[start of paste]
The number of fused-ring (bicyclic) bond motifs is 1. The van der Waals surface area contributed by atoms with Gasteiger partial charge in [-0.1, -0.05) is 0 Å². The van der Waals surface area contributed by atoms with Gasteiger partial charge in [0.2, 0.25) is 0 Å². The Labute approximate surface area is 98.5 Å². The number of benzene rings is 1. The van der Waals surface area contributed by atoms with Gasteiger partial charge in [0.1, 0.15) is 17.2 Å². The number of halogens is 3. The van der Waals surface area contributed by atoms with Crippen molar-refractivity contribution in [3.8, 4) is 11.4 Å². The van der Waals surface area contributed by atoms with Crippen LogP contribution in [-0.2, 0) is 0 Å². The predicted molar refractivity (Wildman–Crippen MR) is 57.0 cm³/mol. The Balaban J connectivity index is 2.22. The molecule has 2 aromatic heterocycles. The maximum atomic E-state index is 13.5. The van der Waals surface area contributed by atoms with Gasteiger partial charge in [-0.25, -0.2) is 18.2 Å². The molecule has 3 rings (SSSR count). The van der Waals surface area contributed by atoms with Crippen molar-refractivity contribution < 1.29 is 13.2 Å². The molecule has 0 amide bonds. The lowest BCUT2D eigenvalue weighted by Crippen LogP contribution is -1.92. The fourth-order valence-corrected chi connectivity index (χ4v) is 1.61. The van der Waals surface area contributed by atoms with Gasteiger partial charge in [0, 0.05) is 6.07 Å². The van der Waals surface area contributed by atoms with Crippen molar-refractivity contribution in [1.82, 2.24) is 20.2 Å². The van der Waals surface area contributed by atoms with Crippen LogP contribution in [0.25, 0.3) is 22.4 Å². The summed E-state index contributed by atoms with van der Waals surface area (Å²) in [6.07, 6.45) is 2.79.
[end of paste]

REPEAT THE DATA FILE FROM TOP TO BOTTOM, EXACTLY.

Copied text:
The number of fused-ring (bicyclic) bond motifs is 1. The van der Waals surface area contributed by atoms with Gasteiger partial charge in [-0.1, -0.05) is 0 Å². The van der Waals surface area contributed by atoms with Gasteiger partial charge in [0.2, 0.25) is 0 Å². The Labute approximate surface area is 98.5 Å². The number of benzene rings is 1. The van der Waals surface area contributed by atoms with Gasteiger partial charge in [0.1, 0.15) is 17.2 Å². The number of halogens is 3. The van der Waals surface area contributed by atoms with Crippen molar-refractivity contribution in [3.8, 4) is 11.4 Å². The van der Waals surface area contributed by atoms with Crippen LogP contribution in [-0.2, 0) is 0 Å². The predicted molar refractivity (Wildman–Crippen MR) is 57.0 cm³/mol. The Balaban J connectivity index is 2.22. The molecule has 2 aromatic heterocycles. The maximum atomic E-state index is 13.5. The van der Waals surface area contributed by atoms with Gasteiger partial charge in [-0.25, -0.2) is 18.2 Å². The molecule has 3 rings (SSSR count). The van der Waals surface area contributed by atoms with Crippen molar-refractivity contribution < 1.29 is 13.2 Å². The molecule has 0 amide bonds. The lowest BCUT2D eigenvalue weighted by Crippen LogP contribution is -1.92. The fourth-order valence-corrected chi connectivity index (χ4v) is 1.61. The van der Waals surface area contributed by atoms with Gasteiger partial charge in [0, 0.05) is 6.07 Å². The van der Waals surface area contributed by atoms with Crippen molar-refractivity contribution in [1.82, 2.24) is 20.2 Å². The van der Waals surface area contributed by atoms with Crippen LogP contribution in [0.25, 0.3) is 22.4 Å². The summed E-state index contributed by atoms with van der Waals surface area (Å²) in [6.07, 6.45) is 2.79.